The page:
The Latest in Home and Workplace Health Tech
Xenoma makes smart clothes -- what kind of smart? The kind that makes sure that patients stay safely in their beds. More specifically they make “e-skin” which is a wearable interface that can be incorporated into clothing for a variety of purposes. For example, the skin could be incorporated into pajamas worn by dementia patients to cut down the amount of active monitoring required. If a patient got out of bed or left a designated area, an alarm would notify caregivers. The clothing is durable and washable, and the company makes it available to developers, so hopefully we’ll be seeing this technology pop up in all kinds of places.
Finally, a good reason to be on your phone
We use apps for everything -- in fact, we are on our mobile devices for up to five hours a day. So while we’re chatting with friends or playing games, why not do a skin cancer check? The creators of Doctor Hazel envision a world where everyone gets a free AI-powered skin cancer screening by using their phones. Still in the data-collection phase, the app gets smarter as more people use it. Doctor Hazel wants to free up doctors by lowering the time spent diagnosing skin cancers so that they can spend more quality time with their patients. It’s exciting to see how technology can lead to more human connection and healthier living.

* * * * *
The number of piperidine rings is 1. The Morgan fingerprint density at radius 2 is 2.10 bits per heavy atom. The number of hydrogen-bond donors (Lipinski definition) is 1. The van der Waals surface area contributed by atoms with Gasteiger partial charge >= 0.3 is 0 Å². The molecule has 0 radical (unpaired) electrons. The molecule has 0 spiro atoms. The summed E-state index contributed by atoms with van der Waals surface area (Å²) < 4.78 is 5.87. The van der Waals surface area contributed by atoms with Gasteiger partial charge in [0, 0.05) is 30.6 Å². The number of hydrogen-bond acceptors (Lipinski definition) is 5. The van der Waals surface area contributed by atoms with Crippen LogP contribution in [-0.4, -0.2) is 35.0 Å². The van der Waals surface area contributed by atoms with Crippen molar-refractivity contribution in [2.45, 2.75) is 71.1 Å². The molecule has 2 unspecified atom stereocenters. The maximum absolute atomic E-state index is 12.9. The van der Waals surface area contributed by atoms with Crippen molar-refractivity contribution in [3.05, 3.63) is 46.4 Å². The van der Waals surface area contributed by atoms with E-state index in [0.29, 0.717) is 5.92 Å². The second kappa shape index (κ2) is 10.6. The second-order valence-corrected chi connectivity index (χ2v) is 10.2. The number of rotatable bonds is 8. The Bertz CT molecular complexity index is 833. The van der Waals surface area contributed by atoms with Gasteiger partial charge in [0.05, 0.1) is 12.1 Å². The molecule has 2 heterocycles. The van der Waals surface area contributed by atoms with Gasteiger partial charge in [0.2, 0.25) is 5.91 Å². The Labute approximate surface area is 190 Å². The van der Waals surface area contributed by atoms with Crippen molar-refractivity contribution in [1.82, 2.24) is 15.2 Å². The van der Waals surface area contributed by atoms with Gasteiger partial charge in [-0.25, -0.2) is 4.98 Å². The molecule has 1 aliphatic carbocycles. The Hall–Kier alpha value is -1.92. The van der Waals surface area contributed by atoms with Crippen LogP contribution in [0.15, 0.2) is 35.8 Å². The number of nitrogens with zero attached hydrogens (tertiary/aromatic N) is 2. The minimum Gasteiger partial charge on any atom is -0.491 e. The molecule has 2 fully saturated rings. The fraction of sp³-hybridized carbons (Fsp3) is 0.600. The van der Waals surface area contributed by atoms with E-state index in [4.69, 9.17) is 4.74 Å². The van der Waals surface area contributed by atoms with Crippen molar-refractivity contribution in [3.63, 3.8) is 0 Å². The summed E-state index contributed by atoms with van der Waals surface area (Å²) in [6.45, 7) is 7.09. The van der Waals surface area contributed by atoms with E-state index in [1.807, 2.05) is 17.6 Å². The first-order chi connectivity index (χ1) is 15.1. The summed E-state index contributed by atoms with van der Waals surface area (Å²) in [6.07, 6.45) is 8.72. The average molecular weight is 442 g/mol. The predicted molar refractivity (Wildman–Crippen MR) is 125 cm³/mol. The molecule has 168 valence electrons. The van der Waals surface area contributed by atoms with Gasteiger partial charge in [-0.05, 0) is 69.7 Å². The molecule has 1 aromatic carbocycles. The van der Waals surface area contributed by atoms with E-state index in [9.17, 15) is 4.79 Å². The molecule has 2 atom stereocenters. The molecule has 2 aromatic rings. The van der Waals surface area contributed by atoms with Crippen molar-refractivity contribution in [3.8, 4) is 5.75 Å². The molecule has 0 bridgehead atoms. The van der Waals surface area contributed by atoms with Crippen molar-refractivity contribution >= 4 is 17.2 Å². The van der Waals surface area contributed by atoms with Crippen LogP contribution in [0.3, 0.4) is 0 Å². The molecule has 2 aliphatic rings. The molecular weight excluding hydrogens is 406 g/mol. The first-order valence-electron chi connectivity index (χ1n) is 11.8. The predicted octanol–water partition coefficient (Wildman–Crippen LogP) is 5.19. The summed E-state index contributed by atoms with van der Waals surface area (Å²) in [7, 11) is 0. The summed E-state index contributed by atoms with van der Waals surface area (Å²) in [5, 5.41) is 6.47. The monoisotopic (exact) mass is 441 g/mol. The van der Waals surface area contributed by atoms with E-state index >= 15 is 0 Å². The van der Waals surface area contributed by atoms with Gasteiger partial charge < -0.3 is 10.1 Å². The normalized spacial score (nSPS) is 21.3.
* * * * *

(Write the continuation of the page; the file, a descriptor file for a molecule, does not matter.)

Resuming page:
Don’t Break Your Back
At one point or another, many of us have injured our backs due to overexertion, or lifting heavy objects. (Did you really need to help your friend move into a fourth-floor walkup?) Then there are those who need to lift heavy objects as part of their jobs; how can they protect their bodies better? According to the Occupational Safety and Health Administration, the direct and indirect costs of lift-related injuries comes in at an astonishing 56 billion dollars a year and 89 million workers are exposed to preventable injuries. StrongArm Technologies is trying to eliminate workplace industries with its V22 ErgoSkeleton, which straps on like a backpack. The system transfers weight from your arms and back to your whole body, which reduces the chance of injury.
The more ways technology can improve the way we work, the better. You’re still not going to have a good time helping your friend move, but at least it won’t hurt so much the next day...